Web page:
Omielanczuk’s deficiencies became apparent in the second round. He was already gassed and failed to display the same aggressive forward-moving attack and powerful kicks that highlighted the opening stanza’s early moments. Once he was on the mat with Guelmino on top of him, the Polish fighter looked like a fish out of water. He went for a submission, but didn’t have the position to finish it. Meanwhile, he did not move his hips well or have much luck in escaping from underneath Guelmino.

Despite a Muay Thai and Sanshou background, Omielanczuk often wins by submission, not strikes. His power earned him the knockout against Guelmino, but his striking won’t take him very far against the elite heavyweights of the UFC. Furthermore, if his showing against Guelmino is any indication, he’ll struggle to do much on the ground either. His submission victories have come against regional competition, but it’s hardly plausible to expect him to secure those same holds against the vastly superior roster of fighters that the UFC will throw at Omielanczuk.

Potential: Low

Jesse Ronson — split decision loss to Michel Prazeres

If one was to judge the potential of Jesse Ronson based on his UFC debut against Michel Prazeres, they’d have to look primarily at the last few seconds of the fight. Ronson slammed his opponent to the mat and finished strong, showing a fire that he failed to demonstrate in the remainder of the bout. Ronson’s late outburst wasn’t enough to secure him the win, as two judges handed the fight to Prazeres on the scorecards.

Ronson has solid but not spectacular kickboxing. However, his upright stance didn’t do him any favors against Prazeres, who sought to take Ronson down at every turn. Ronson’s ability to avoid the takedown initially looked good, but as the fight wore on, he was taken down too frequently by the larger Prazeres and struggled when on ground.

Ronson took the fight on short notice against a fighter dropping down from welterweight, and that may have contributed to the outcome. It also gives him a better likelihood of a return engagement. That’s just delaying the inevitable, however. Ronson’s skills don’t suggest a long stay for him in a division packed with contenders and prospects with better stand-up, strong wrestling backgrounds and the ability to submit Ronson on the ground.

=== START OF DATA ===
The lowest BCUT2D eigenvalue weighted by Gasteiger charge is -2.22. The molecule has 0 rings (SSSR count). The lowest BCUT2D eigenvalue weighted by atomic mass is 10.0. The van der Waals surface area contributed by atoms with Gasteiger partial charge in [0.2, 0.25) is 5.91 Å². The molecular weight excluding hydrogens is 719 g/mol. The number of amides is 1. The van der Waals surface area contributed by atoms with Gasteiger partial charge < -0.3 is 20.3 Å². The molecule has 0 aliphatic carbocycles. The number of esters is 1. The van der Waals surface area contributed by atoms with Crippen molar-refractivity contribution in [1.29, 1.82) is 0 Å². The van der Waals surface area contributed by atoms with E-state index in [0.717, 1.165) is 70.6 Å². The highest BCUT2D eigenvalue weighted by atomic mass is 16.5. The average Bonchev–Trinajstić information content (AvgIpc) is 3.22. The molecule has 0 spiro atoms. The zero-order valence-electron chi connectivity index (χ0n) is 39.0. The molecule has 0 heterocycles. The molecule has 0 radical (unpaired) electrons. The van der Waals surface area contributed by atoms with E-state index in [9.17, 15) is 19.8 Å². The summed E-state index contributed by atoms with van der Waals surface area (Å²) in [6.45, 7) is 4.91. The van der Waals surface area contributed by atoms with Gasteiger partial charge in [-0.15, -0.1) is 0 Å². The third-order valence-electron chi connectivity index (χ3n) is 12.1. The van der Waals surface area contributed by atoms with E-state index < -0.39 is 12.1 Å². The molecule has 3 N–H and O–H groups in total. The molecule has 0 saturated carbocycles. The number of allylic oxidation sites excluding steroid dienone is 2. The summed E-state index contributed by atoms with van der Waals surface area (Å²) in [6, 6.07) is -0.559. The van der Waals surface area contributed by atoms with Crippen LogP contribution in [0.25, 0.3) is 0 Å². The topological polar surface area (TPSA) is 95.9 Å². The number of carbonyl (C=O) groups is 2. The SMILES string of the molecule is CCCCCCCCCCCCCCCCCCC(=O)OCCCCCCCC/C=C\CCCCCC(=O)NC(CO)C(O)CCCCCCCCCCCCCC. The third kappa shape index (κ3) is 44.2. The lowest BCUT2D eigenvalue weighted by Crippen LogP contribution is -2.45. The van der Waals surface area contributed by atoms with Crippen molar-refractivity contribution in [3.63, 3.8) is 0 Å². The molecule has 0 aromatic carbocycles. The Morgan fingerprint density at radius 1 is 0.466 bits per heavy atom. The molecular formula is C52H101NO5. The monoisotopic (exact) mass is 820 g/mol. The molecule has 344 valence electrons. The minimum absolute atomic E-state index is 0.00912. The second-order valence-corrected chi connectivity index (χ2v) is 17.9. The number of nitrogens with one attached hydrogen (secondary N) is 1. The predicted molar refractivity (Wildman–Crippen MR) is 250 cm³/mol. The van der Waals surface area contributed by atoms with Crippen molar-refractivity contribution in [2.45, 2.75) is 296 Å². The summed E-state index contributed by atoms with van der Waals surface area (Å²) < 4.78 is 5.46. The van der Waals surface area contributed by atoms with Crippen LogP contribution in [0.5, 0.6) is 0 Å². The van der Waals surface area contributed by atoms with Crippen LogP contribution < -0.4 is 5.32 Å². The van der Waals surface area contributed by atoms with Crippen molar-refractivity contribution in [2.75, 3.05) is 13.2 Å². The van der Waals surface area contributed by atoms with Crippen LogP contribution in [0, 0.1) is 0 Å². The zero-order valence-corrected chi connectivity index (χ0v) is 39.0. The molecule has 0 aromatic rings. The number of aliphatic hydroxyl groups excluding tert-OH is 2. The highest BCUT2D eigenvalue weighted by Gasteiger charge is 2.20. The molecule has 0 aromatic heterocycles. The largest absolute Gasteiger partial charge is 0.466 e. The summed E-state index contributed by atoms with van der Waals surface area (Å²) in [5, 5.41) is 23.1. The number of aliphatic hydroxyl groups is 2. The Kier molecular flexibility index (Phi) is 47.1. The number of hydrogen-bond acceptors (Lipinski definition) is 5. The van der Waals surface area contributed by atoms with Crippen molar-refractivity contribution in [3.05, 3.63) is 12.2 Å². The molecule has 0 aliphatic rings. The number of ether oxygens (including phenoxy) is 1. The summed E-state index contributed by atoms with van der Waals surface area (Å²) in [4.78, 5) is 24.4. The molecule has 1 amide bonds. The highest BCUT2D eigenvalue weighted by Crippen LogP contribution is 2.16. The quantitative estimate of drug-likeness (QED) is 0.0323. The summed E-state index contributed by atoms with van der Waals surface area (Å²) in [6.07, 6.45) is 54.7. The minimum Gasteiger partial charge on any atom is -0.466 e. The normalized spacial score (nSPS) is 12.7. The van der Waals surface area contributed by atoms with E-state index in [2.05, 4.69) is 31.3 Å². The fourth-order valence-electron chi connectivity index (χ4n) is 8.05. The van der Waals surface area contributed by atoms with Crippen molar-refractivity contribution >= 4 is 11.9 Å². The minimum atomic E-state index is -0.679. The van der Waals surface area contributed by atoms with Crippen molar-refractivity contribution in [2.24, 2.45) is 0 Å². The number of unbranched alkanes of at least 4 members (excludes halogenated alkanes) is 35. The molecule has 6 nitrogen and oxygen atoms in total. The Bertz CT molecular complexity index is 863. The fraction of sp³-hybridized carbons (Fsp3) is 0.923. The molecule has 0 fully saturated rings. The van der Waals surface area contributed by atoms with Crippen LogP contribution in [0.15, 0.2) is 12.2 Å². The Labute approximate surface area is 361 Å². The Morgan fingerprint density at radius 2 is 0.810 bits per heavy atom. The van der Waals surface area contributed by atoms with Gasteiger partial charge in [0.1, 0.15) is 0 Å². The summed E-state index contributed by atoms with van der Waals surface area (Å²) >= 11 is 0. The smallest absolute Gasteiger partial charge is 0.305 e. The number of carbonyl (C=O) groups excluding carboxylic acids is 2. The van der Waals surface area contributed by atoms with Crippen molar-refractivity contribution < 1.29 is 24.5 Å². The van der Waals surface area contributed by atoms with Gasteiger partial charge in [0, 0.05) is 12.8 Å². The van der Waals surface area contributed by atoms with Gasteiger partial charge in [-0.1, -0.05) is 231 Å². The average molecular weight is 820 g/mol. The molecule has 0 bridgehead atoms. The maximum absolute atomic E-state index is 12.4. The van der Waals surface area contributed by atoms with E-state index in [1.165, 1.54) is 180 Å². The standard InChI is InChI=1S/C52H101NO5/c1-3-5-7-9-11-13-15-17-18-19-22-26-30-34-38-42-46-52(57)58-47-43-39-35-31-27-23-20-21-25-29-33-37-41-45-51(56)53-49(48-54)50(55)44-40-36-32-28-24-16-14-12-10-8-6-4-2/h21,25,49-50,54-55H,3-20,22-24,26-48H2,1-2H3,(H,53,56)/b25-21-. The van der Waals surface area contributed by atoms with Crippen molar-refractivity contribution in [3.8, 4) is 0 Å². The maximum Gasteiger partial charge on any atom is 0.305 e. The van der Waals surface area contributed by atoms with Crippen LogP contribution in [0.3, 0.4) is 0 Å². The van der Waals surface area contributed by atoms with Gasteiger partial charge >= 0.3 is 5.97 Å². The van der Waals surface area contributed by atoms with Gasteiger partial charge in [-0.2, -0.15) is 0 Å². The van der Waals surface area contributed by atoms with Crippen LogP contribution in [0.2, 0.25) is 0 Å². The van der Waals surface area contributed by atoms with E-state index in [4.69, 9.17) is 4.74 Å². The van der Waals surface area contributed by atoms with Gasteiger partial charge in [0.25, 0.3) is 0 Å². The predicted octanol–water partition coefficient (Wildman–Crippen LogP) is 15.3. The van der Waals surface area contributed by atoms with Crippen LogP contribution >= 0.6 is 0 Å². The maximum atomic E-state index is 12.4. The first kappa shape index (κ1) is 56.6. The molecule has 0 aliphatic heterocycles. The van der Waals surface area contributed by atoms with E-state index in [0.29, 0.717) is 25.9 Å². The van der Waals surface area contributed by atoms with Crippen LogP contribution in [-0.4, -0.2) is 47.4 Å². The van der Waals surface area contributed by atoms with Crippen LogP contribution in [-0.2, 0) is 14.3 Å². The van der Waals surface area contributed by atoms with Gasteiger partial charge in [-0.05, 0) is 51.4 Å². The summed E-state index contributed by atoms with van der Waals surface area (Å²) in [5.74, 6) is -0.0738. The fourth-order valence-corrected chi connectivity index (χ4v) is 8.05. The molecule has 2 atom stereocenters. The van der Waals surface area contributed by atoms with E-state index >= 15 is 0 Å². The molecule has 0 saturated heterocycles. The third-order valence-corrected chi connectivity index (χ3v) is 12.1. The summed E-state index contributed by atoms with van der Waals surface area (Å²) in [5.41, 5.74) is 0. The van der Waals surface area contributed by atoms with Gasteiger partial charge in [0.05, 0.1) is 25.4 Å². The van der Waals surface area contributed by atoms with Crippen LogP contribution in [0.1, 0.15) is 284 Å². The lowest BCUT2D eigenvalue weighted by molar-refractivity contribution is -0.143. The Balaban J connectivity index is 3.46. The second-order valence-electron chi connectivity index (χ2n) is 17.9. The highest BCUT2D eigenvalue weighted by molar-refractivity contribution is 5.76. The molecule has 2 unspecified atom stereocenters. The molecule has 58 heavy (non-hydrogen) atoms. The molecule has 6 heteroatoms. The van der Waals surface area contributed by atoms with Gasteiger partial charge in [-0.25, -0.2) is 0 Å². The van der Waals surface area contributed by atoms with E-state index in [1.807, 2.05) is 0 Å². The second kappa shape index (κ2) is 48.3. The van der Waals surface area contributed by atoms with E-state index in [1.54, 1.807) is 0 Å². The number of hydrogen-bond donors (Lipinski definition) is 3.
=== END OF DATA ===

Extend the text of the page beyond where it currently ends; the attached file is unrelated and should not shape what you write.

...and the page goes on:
Potential: Low

Wilson Reis — unanimous decision win over Ivan Menjivar

There was a time when Wilson Reis was a constant presence in Bellator MMA. He competed in the promotion’s featherweight tournament in seasons one, two and four, and in the bantamweight tourney in season five. After his loss to Eduardo Dantas in that lone bantamweight tourney appearance, Reis journeyed to a variety of promotions before receiving his invite to the UFC. The Brazilian Jiu-Jitsu black belt made good on the opportunity with an impressive showing in a victory over division mainstay Ivan Menjivar.

Reis is known for his grappling, but what he proved against Menjivar is that he can take a high-level fighter to the mat. Reis was very effective in catching Menjivar’s kicks and dumping him on his back. He also controlled position throughout a significant portion of the bout to earn the unanimous verdict. His striking game is sufficient enough for setting up takedowns, but this is a fighter who has been active since 2007 and has 21 fights under his belt while never once scoring a knockout or TKO. He has been knocked out twice, though, which further suggests that he’ll avoid prolonged engagement on the feet.

Reis’ resume of tournaments under the Bellator banner, plus his abbreviated run as the EliteXC bantamweight champion, should be indication enough that Reis is a veteran capable of enjoying a lengthy, though not spectacular, stay in the UFC. The 28-year-old has looked his best when fighting at 135 pounds, and he’ll settle into a spot similar to Menjivar as a gatekeeper just outside of the title mix in the UFC’s bantamweight division.

Potential: Medium

Photo: Wilson Reis (Esther Lin/MMA Fighting)